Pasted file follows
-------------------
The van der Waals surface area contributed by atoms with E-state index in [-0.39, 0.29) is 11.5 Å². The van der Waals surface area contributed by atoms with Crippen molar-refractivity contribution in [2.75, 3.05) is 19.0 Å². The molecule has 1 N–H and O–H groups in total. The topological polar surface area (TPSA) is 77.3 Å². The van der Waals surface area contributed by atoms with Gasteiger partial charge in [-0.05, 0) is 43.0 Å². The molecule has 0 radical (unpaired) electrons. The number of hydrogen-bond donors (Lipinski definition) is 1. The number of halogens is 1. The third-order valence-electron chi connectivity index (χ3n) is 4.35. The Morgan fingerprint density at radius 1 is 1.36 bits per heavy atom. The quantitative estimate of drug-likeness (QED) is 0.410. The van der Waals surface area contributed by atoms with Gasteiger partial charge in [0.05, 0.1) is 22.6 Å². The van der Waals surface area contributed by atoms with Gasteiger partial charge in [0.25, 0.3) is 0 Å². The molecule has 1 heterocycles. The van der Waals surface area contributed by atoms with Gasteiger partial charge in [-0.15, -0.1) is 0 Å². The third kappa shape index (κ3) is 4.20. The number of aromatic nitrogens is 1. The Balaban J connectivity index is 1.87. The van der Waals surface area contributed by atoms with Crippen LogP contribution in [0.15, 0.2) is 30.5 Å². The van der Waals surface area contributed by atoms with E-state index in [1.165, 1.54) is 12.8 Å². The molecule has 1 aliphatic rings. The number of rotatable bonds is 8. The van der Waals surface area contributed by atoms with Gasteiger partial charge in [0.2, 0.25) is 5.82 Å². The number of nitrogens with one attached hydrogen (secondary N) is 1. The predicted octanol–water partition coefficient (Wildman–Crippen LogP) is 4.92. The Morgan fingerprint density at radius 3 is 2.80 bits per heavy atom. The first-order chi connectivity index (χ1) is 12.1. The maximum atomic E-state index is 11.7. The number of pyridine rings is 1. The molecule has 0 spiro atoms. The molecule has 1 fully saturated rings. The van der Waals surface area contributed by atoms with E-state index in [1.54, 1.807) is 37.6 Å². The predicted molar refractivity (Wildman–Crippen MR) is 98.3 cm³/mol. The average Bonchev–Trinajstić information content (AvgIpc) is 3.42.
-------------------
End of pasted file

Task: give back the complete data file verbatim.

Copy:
The van der Waals surface area contributed by atoms with E-state index in [-0.39, 0.29) is 11.5 Å². The van der Waals surface area contributed by atoms with Crippen molar-refractivity contribution in [2.75, 3.05) is 19.0 Å². The molecule has 1 N–H and O–H groups in total. The topological polar surface area (TPSA) is 77.3 Å². The van der Waals surface area contributed by atoms with Gasteiger partial charge in [-0.05, 0) is 43.0 Å². The molecule has 0 radical (unpaired) electrons. The number of hydrogen-bond donors (Lipinski definition) is 1. The number of halogens is 1. The third-order valence-electron chi connectivity index (χ3n) is 4.35. The Morgan fingerprint density at radius 1 is 1.36 bits per heavy atom. The quantitative estimate of drug-likeness (QED) is 0.410. The van der Waals surface area contributed by atoms with Gasteiger partial charge in [0.05, 0.1) is 22.6 Å². The van der Waals surface area contributed by atoms with Gasteiger partial charge in [0.25, 0.3) is 0 Å². The molecule has 1 heterocycles. The van der Waals surface area contributed by atoms with Gasteiger partial charge in [-0.15, -0.1) is 0 Å². The third kappa shape index (κ3) is 4.20. The number of aromatic nitrogens is 1. The Balaban J connectivity index is 1.87. The van der Waals surface area contributed by atoms with Crippen LogP contribution in [0.15, 0.2) is 30.5 Å². The van der Waals surface area contributed by atoms with E-state index in [1.165, 1.54) is 12.8 Å². The molecule has 1 aliphatic rings. The number of rotatable bonds is 8. The van der Waals surface area contributed by atoms with Gasteiger partial charge in [0.2, 0.25) is 5.82 Å². The number of nitrogens with one attached hydrogen (secondary N) is 1. The predicted octanol–water partition coefficient (Wildman–Crippen LogP) is 4.92. The Morgan fingerprint density at radius 3 is 2.80 bits per heavy atom. The first-order chi connectivity index (χ1) is 12.1. The maximum atomic E-state index is 11.7. The number of pyridine rings is 1. The molecule has 0 spiro atoms. The molecule has 1 fully saturated rings. The van der Waals surface area contributed by atoms with E-state index in [1.54, 1.807) is 37.6 Å². The predicted molar refractivity (Wildman–Crippen MR) is 98.3 cm³/mol. The average Bonchev–Trinajstić information content (AvgIpc) is 3.42.